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dc.contributor.authorBaraloto, Christopheren_UK
dc.contributor.authorHardy, Olivier Jen_UK
dc.contributor.authorPaine, C E Timothyen_UK
dc.contributor.authorDexter, Kyle Gen_UK
dc.contributor.authorCruaud, Corinneen_UK
dc.contributor.authorDunning, Luke Ten_UK
dc.contributor.authorGonzalez, Mailyn-Adrianaen_UK
dc.contributor.authorMolino, Jean-Francoisen_UK
dc.contributor.authorSabatier, Danielen_UK
dc.contributor.authorSavolainen, Vincenten_UK
dc.contributor.authorChave, Jeromeen_UK
dc.description.abstract1. Niche theory proposes that species differences underlie both coexistence within communities and the differentiation in species composition among communities via limiting similarity and environmental filtering. However, it has been difficult to extend niche theory to species-rich communities because of the empirical challenge of quantifying niches for many species. This has motivated the development of functional and phylogeny-based approaches in community ecology, which represent two different means of approximating niche attributes. 2. Here, we assess the utility of plant functional traits and phylogenetic relationships in predicting community assembly processes using the largest trait and phylogenetic data base to date for any set of species-rich communities. 3. We measured 17 functional traits for all 4672 individuals of 668 tree species co-occurring in nine tropical rain forest plots in French Guiana. Trait variation was summarized into two ordination axes that reflect species niche overlap. 4. We also generated a dated molecular phylogenetic tree based on DNA sequencing of two plastid loci (rbcL and matK) comprising 97% of the individuals and 91% of the species in the plots. 5. We found that, on average, co-occurring species had greater functional and, to a lesser extent, phylogenetic similarity than expected by chance. 6. We also found that functional traits and their ordination loadings showed significant, albeit weak, phylogenetic signal, suggesting that phylogenetic distance provides pertinent information on niche overlap in tropical tree communities. 7. Synthesis. We provide the most comprehensive examination to date of the relative importance of environmental filtering and limiting similarity in structuring tropical tree communities. Our results confirm that environmental filtering is the overriding influence on community assembly in these species-rich systems.en_UK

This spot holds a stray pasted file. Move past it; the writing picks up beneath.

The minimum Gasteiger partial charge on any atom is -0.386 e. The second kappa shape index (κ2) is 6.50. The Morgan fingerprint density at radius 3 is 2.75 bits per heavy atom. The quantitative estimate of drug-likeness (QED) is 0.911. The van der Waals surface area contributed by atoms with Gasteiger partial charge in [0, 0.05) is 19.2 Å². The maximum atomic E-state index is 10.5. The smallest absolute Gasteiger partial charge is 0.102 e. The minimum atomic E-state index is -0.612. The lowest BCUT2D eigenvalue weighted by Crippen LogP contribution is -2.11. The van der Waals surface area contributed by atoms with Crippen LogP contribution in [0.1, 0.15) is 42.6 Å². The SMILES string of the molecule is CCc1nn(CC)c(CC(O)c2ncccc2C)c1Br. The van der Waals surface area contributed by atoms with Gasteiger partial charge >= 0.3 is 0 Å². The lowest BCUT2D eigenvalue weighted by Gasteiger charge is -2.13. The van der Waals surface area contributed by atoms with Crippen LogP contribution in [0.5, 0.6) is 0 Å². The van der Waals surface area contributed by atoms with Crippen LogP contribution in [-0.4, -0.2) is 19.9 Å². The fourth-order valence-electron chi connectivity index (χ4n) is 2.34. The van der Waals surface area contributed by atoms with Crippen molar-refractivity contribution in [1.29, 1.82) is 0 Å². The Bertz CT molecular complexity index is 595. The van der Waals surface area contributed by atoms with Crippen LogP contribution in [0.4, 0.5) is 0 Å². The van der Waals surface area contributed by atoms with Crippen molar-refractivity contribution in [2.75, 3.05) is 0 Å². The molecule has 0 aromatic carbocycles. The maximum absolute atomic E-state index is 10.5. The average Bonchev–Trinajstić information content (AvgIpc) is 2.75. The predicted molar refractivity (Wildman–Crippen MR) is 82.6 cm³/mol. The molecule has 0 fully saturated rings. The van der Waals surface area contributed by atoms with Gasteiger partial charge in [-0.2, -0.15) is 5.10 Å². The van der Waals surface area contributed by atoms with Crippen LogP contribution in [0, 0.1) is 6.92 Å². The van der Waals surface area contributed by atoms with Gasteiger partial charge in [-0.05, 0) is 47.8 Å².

dc.publisherWiley-Blackwell for the British Ecological Societyen_UK
dc.relationBaraloto C, Hardy OJ, Paine CET, Dexter KG, Cruaud C, Dunning LT, Gonzalez M, Molino J, Sabatier D, Savolainen V & Chave J (2012) Using functional traits and phylogenetic trees to examine the assembly of tropical tree communities. Journal of Ecology, 100 (3), pp. 690-701.
dc.rightsThe publisher does not allow this work to be made publicly available in this Repository. Please use the Request a Copy feature at the foot of the Repository record to request a copy directly from the author. You can only request a copy if you wish to use this work for your own research or private study.en_UK
dc.subjectdeterminants of plant community diversity and structureen_UK
dc.subjectenvironmental filteringen_UK
dc.subjectFrench Guianaen_UK
dc.subjectfunctional traitsen_UK
dc.subjectlimiting similarityen_UK
dc.subjectphylogenetic signalen_UK
dc.subjecttropical forestsen_UK
dc.subjectPlant ecophysiologyen_UK
dc.subjectPlants Reproductionen_UK
dc.titleUsing functional traits and phylogenetic trees to examine the assembly of tropical tree communitiesen_UK
dc.typeJournal Articleen_UK
dc.rights.embargoreason[Baraloto et al_2012_JnlofEcology.pdf] The publisher does not allow this work to be made publicly available in this Repository therefore there is an embargo on the full text of the work.en_UK
dc.citation.jtitleJournal of Ecologyen_UK
dc.type.statusVoR - Version of Recorden_UK
dc.contributor.affiliationUMR "Ecologie des Forêts de Guyane", French Guianaen_UK
dc.contributor.affiliationUniversite Libre de Bruxellesen_UK
dc.contributor.affiliationBiological and Environmental Sciencesen_UK
dc.contributor.affiliationUniversite Paul Sabatier, Toulouse, Franceen_UK
dc.contributor.affiliationCommissariat a L’Energie Atomique–Institut de Genomique, Franceen_UK
dc.contributor.affiliationImperial College Londonen_UK
dc.contributor.affiliationUniversite Paul Sabatier, Toulouse, Franceen_UK
dc.contributor.affiliationUMR AMAP, Montpellier, Franceen_UK
dc.contributor.affiliationUMR AMAP, Montpellier, Franceen_UK
dc.contributor.affiliationImperial College Londonen_UK
dc.contributor.affiliationUniversite Paul Sabatier, Toulouse, Franceen_UK
rioxxterms.typeJournal Article/Reviewen_UK
local.rioxx.authorBaraloto, Christopher|en_UK
local.rioxx.authorHardy, Olivier J|en_UK
local.rioxx.authorPaine, C E Timothy|0000-0001-8705-3719en_UK
local.rioxx.authorDexter, Kyle G|en_UK
local.rioxx.authorCruaud, Corinne|en_UK
local.rioxx.authorDunning, Luke T|en_UK
local.rioxx.authorGonzalez, Mailyn-Adriana|en_UK
local.rioxx.authorMolino, Jean-Francois|en_UK
local.rioxx.authorSabatier, Daniel|en_UK
local.rioxx.authorSavolainen, Vincent|en_UK
local.rioxx.authorChave, Jerome|en_UK
local.rioxx.projectInternal Project|University of Stirling|
local.rioxx.filenameBaraloto et al_2012_JnlofEcology.pdfen_UK
Appears in Collections:Biological and Environmental Sciences Journal Articles

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